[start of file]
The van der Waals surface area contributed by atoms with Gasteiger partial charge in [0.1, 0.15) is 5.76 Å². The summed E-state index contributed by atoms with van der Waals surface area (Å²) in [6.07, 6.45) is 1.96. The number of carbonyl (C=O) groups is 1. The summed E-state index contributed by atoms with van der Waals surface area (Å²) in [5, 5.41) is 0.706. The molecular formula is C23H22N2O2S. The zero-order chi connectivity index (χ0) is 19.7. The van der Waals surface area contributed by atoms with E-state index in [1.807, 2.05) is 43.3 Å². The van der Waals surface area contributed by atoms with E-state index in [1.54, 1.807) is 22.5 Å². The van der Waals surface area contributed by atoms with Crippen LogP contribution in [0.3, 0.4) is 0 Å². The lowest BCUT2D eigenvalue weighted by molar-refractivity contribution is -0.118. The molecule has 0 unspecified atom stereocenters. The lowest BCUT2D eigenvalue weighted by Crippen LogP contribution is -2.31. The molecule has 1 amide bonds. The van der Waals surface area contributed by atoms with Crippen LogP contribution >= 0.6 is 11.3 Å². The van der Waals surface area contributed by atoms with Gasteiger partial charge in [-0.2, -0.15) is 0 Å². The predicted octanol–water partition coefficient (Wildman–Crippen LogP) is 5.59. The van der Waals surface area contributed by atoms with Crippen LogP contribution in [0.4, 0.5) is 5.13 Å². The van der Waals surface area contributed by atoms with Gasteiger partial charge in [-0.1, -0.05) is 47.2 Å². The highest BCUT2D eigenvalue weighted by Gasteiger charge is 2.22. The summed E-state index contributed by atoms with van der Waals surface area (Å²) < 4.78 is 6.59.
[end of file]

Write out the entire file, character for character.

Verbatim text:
The van der Waals surface area contributed by atoms with Gasteiger partial charge in [0.1, 0.15) is 5.76 Å². The summed E-state index contributed by atoms with van der Waals surface area (Å²) in [6.07, 6.45) is 1.96. The number of carbonyl (C=O) groups is 1. The summed E-state index contributed by atoms with van der Waals surface area (Å²) in [5, 5.41) is 0.706. The molecular formula is C23H22N2O2S. The zero-order chi connectivity index (χ0) is 19.7. The van der Waals surface area contributed by atoms with E-state index in [1.807, 2.05) is 43.3 Å². The van der Waals surface area contributed by atoms with E-state index in [1.54, 1.807) is 22.5 Å². The van der Waals surface area contributed by atoms with Crippen LogP contribution in [0.3, 0.4) is 0 Å². The lowest BCUT2D eigenvalue weighted by molar-refractivity contribution is -0.118. The molecule has 0 unspecified atom stereocenters. The lowest BCUT2D eigenvalue weighted by Crippen LogP contribution is -2.31. The molecule has 1 amide bonds. The van der Waals surface area contributed by atoms with Crippen LogP contribution >= 0.6 is 11.3 Å². The van der Waals surface area contributed by atoms with Gasteiger partial charge in [-0.2, -0.15) is 0 Å². The predicted octanol–water partition coefficient (Wildman–Crippen LogP) is 5.59. The van der Waals surface area contributed by atoms with Crippen LogP contribution in [0.4, 0.5) is 5.13 Å². The van der Waals surface area contributed by atoms with Gasteiger partial charge in [-0.1, -0.05) is 47.2 Å². The highest BCUT2D eigenvalue weighted by Gasteiger charge is 2.22. The summed E-state index contributed by atoms with van der Waals surface area (Å²) < 4.78 is 6.59.